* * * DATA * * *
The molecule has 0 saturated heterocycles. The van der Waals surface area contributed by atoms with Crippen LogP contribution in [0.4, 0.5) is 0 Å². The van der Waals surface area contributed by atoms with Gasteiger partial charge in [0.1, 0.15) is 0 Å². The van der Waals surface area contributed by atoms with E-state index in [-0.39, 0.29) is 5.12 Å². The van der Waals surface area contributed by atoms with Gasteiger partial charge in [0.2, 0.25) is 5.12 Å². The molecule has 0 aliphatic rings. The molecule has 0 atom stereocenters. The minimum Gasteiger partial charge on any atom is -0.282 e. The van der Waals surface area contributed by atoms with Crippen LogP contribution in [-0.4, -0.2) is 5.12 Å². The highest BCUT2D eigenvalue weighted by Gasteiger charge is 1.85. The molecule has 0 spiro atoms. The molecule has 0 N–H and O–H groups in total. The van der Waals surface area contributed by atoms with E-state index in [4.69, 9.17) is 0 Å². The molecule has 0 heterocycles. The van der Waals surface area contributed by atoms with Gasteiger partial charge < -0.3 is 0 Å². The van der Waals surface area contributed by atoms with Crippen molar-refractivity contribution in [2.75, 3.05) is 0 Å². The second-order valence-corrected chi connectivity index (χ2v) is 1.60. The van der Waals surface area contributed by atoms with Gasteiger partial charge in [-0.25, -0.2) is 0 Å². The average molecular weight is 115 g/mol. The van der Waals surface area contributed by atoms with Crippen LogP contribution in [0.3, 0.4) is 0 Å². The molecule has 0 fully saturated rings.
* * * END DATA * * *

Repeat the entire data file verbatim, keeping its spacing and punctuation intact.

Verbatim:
The molecule has 0 saturated heterocycles. The van der Waals surface area contributed by atoms with Crippen LogP contribution in [0.4, 0.5) is 0 Å². The van der Waals surface area contributed by atoms with Gasteiger partial charge in [0.1, 0.15) is 0 Å². The van der Waals surface area contributed by atoms with E-state index in [-0.39, 0.29) is 5.12 Å². The van der Waals surface area contributed by atoms with Gasteiger partial charge in [0.2, 0.25) is 5.12 Å². The molecule has 0 aliphatic rings. The molecule has 0 atom stereocenters. The minimum Gasteiger partial charge on any atom is -0.282 e. The van der Waals surface area contributed by atoms with Crippen LogP contribution in [-0.4, -0.2) is 5.12 Å². The highest BCUT2D eigenvalue weighted by Gasteiger charge is 1.85. The molecule has 0 spiro atoms. The molecule has 0 N–H and O–H groups in total. The van der Waals surface area contributed by atoms with E-state index in [4.69, 9.17) is 0 Å². The molecule has 0 heterocycles. The van der Waals surface area contributed by atoms with Gasteiger partial charge < -0.3 is 0 Å². The van der Waals surface area contributed by atoms with Crippen molar-refractivity contribution in [2.75, 3.05) is 0 Å². The second-order valence-corrected chi connectivity index (χ2v) is 1.60. The van der Waals surface area contributed by atoms with Gasteiger partial charge in [-0.25, -0.2) is 0 Å². The average molecular weight is 115 g/mol. The van der Waals surface area contributed by atoms with Crippen LogP contribution in [0.3, 0.4) is 0 Å². The molecule has 0 fully saturated rings.